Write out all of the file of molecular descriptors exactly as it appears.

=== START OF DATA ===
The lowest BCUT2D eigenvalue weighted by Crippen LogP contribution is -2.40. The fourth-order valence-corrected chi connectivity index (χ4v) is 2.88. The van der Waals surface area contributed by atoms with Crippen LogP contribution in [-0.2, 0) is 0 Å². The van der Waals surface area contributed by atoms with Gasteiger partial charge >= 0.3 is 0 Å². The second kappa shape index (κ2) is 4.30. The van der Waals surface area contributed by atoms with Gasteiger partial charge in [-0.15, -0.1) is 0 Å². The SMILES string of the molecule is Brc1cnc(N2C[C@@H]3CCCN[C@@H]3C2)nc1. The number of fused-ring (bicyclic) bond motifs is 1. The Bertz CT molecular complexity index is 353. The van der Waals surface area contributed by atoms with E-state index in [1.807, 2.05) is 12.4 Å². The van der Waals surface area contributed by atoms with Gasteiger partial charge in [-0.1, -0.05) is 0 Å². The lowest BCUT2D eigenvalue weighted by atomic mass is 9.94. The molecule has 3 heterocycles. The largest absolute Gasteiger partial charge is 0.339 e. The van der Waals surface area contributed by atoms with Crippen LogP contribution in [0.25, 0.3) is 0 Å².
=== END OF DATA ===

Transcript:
The lowest BCUT2D eigenvalue weighted by Crippen LogP contribution is -2.40. The fourth-order valence-corrected chi connectivity index (χ4v) is 2.88. The van der Waals surface area contributed by atoms with Crippen LogP contribution in [-0.2, 0) is 0 Å². The van der Waals surface area contributed by atoms with Gasteiger partial charge >= 0.3 is 0 Å². The second kappa shape index (κ2) is 4.30. The van der Waals surface area contributed by atoms with Gasteiger partial charge in [-0.15, -0.1) is 0 Å². The SMILES string of the molecule is Brc1cnc(N2C[C@@H]3CCCN[C@@H]3C2)nc1. The number of fused-ring (bicyclic) bond motifs is 1. The Bertz CT molecular complexity index is 353. The van der Waals surface area contributed by atoms with E-state index in [1.807, 2.05) is 12.4 Å². The van der Waals surface area contributed by atoms with Gasteiger partial charge in [-0.1, -0.05) is 0 Å². The lowest BCUT2D eigenvalue weighted by atomic mass is 9.94. The molecule has 3 heterocycles. The largest absolute Gasteiger partial charge is 0.339 e. The van der Waals surface area contributed by atoms with Crippen LogP contribution in [0.25, 0.3) is 0 Å².